i say, "i don't know. we don't have any plans." he smile again an' say, "dat be good, mon. you just need be open to de master's plan." i smile an' say, "i guess so." he say, "you want to go rafting, my brudder?" me say, "yah, mon," cause maya, our super-generous kingston host, tell us we "must go rafting if you go to portland." so stitchie-mon pick up de cell phone and call sunny-mon to meet us de next day at de texaco station in port antonio, about an hour up de coast. stitchie-mon hand me de phone, an' i ask sunny-mon what be de price be for de rafting. he say 6300 jamaican. i ask stitchie-mon if it be a fair price an' he look at janet an' say, "yah, mon."

we say "hasta manana", an' i ask stitchie-mon how much we owe him. he say "me don't like to talk about money, my brudder." dis make me a bit uncomfortable so i say, "about how much?" stitchie-mon look at me again an' say, "give me what you want, my brudder." dis still don't help me at all, so i say, "c'mon, stitchie-mon!" stitchie-mon smile at me again, look at janet, an' say, "me give you 3 red stripe, dey be 150 each. de rum cost 800 at de store, you give me what you want for dat. de food, you give me whatever you tink, my brudder." dis still don't help me much, so stitchie-mon look straight into my eyes an' say, "if me tell you something, you probly give me twice as much, right, mon? we give you something to eat, so you give us whatever you want, my brudder." now i be stuck, tryin' to figure which way to go. i remember dey ask us for 5800 jamaican in hellshire when we first get to kingston, for 3 fish, which be near 70 dolla U.S., way outta line. i remember i argue like hell wid de cooker an' even maya, our super host, argue wid him too. we end up paying 3500 jamaican, but den 2 days later, we be paying only 500 jamaican for da very same delicious local fish everywhere we go. so we don't know who to trust, mon? is dis beautiful rasta mon as loving and one love as he say? it seem maybe dat we be seen like nuting but a money tree to every black mon in jamaica.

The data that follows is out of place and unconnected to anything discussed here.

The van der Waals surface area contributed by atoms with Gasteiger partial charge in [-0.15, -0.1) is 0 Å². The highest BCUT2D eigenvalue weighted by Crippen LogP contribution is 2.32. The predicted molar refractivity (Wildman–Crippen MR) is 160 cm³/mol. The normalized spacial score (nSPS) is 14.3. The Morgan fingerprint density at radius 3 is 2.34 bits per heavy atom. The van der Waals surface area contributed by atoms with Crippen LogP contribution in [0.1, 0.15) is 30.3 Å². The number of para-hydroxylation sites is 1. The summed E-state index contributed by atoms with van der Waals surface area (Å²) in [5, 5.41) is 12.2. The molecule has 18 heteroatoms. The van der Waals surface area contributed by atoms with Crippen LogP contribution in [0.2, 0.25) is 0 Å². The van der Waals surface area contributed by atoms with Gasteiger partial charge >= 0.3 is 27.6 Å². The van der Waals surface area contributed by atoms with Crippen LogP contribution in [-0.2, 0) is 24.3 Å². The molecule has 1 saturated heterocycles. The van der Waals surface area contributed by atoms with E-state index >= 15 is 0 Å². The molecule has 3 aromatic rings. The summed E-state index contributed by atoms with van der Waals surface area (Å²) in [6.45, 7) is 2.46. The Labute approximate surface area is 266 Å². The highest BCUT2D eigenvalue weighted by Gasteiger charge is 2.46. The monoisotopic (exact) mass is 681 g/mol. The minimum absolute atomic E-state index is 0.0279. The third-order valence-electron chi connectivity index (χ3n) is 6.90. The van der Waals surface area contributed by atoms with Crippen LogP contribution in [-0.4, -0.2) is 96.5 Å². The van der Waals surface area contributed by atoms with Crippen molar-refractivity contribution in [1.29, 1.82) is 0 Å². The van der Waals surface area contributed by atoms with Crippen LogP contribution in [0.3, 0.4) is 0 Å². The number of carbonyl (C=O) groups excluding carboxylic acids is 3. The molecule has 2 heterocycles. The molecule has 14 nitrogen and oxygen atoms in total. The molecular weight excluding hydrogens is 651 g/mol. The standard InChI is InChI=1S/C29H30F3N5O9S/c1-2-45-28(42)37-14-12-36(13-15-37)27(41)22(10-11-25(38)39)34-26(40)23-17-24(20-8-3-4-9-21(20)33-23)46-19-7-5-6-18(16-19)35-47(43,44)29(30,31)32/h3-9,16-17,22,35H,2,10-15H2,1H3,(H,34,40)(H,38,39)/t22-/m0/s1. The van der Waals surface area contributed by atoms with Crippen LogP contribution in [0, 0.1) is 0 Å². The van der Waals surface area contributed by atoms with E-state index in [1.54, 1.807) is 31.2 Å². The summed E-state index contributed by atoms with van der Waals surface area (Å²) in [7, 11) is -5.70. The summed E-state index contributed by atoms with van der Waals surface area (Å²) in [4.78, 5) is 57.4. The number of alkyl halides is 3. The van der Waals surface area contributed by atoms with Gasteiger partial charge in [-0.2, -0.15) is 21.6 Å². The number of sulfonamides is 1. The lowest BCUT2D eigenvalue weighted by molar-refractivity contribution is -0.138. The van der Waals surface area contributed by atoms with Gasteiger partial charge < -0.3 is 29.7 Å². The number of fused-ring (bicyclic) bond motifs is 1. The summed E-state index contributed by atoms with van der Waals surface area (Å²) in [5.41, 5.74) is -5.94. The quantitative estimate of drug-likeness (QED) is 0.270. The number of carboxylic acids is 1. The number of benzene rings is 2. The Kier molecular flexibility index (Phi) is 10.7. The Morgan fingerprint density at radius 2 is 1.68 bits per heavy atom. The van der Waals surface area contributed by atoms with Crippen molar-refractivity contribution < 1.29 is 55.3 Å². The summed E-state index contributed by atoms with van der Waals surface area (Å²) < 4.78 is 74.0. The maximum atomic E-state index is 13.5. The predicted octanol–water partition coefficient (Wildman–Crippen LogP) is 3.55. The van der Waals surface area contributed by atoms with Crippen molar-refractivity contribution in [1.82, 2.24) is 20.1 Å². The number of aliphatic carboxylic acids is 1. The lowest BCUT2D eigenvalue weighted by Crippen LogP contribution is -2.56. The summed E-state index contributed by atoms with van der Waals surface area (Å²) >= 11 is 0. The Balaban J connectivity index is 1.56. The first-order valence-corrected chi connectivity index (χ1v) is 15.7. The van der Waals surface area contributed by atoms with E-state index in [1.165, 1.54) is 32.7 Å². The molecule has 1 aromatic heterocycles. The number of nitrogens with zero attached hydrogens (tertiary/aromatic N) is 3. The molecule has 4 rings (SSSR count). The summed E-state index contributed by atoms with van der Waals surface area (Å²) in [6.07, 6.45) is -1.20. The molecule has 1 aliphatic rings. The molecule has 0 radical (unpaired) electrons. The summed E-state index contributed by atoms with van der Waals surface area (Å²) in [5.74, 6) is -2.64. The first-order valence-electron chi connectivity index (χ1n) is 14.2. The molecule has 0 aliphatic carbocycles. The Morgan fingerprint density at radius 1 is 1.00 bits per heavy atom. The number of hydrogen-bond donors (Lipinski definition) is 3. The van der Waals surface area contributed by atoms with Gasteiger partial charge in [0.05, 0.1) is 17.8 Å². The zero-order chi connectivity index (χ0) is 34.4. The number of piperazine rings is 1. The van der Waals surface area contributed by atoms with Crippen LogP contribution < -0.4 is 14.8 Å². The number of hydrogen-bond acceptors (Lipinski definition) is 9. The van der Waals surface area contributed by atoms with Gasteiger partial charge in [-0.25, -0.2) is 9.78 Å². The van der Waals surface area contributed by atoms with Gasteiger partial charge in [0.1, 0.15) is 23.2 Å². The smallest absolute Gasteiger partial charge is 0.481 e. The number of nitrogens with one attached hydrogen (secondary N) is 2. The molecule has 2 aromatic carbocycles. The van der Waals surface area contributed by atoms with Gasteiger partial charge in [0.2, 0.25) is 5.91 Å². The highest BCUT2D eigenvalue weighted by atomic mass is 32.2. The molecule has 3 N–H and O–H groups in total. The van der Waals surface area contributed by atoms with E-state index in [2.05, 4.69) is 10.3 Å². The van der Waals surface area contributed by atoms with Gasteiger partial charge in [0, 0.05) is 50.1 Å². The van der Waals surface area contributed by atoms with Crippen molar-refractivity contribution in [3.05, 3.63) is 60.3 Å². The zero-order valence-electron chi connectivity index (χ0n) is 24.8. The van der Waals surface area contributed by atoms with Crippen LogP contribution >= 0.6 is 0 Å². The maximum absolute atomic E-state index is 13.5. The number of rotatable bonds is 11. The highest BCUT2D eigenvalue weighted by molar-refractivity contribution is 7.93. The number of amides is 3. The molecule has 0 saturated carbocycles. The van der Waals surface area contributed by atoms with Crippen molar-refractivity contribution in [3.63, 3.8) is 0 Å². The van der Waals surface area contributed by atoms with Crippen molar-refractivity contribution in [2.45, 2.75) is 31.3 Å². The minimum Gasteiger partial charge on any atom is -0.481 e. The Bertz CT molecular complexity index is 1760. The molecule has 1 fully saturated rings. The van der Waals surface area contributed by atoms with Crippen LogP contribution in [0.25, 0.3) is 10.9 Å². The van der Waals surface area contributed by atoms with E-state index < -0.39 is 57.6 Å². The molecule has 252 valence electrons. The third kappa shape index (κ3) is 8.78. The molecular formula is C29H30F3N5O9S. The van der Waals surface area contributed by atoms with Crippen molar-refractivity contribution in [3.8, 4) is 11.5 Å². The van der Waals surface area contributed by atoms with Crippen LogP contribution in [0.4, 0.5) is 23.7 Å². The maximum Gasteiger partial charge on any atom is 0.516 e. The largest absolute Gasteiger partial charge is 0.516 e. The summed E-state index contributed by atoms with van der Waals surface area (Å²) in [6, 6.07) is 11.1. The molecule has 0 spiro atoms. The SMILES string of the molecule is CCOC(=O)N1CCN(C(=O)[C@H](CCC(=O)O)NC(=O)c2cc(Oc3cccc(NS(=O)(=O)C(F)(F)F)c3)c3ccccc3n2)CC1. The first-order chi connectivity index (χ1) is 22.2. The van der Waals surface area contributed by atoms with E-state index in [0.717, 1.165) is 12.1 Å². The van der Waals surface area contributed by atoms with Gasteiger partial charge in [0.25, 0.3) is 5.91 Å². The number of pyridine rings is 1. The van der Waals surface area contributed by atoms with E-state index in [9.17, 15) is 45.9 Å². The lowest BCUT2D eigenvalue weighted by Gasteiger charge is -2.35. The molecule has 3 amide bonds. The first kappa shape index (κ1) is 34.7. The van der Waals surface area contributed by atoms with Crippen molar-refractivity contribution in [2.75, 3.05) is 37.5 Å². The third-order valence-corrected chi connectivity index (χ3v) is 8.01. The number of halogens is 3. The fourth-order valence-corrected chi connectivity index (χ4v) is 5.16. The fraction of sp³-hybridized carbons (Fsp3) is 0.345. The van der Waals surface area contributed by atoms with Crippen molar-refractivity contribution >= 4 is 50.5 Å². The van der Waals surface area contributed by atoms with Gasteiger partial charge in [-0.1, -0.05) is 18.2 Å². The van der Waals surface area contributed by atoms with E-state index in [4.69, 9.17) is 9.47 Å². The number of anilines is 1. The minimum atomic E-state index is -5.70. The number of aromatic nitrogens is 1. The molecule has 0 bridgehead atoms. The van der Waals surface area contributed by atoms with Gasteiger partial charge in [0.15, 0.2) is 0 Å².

an' den i remember de wife say to me many time, "if dey all be so "one love-one heart" in jamaica, why dey all be shootin' an' robbin' an' murderin' each odder every day?" i say, "i don't know de answer to dat one; dey be very hungry, i guess, dat's all." i decide to pay stitchie-mon 2000 jamaican. he don't even bother to look at or count de money but' he say, "tank you, my brudder," an' he send us back to zion country wid a pint of rum an' some ice. i tink i pay too much for de rum, 'specially cause stitchie- mon keep two thirds of de bottle for himself, but i tink i be happy making a little contribution to stitchie-mon's future guest house plans. den we say "good night" a second time an' he say, "bring back de plastic bowl an' tongs in de morning about 9 o'clock, my brudder. dere are still many tings you have to learn."